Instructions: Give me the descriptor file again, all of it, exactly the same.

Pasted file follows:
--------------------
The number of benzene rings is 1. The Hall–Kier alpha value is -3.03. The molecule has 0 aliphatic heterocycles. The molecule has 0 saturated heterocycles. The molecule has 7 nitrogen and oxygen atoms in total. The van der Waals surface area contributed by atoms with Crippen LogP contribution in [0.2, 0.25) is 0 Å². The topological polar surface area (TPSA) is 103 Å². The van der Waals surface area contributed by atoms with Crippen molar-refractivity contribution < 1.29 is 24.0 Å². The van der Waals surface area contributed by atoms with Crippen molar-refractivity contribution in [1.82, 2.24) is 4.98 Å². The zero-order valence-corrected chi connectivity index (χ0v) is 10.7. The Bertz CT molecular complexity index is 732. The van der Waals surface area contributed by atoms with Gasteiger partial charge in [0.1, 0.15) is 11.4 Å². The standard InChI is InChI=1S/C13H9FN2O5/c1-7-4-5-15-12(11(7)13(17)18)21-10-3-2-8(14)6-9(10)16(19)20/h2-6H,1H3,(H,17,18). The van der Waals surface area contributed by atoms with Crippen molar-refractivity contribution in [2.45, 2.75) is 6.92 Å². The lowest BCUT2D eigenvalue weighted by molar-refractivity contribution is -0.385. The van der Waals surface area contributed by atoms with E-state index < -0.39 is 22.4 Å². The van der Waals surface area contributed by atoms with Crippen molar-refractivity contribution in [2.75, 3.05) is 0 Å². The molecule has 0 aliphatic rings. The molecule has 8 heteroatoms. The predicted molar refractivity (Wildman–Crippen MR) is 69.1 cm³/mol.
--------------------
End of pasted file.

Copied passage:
The number of benzene rings is 1. The Hall–Kier alpha value is -3.03. The molecule has 0 aliphatic heterocycles. The molecule has 0 saturated heterocycles. The molecule has 7 nitrogen and oxygen atoms in total. The van der Waals surface area contributed by atoms with Crippen LogP contribution in [0.2, 0.25) is 0 Å². The topological polar surface area (TPSA) is 103 Å². The van der Waals surface area contributed by atoms with Crippen molar-refractivity contribution < 1.29 is 24.0 Å². The van der Waals surface area contributed by atoms with Crippen molar-refractivity contribution in [1.82, 2.24) is 4.98 Å². The zero-order valence-corrected chi connectivity index (χ0v) is 10.7. The Bertz CT molecular complexity index is 732. The van der Waals surface area contributed by atoms with Gasteiger partial charge in [0.1, 0.15) is 11.4 Å². The standard InChI is InChI=1S/C13H9FN2O5/c1-7-4-5-15-12(11(7)13(17)18)21-10-3-2-8(14)6-9(10)16(19)20/h2-6H,1H3,(H,17,18). The van der Waals surface area contributed by atoms with Crippen molar-refractivity contribution in [2.45, 2.75) is 6.92 Å². The lowest BCUT2D eigenvalue weighted by molar-refractivity contribution is -0.385. The van der Waals surface area contributed by atoms with E-state index < -0.39 is 22.4 Å². The van der Waals surface area contributed by atoms with Crippen molar-refractivity contribution in [2.75, 3.05) is 0 Å². The molecule has 0 aliphatic rings. The molecule has 8 heteroatoms. The predicted molar refractivity (Wildman–Crippen MR) is 69.1 cm³/mol.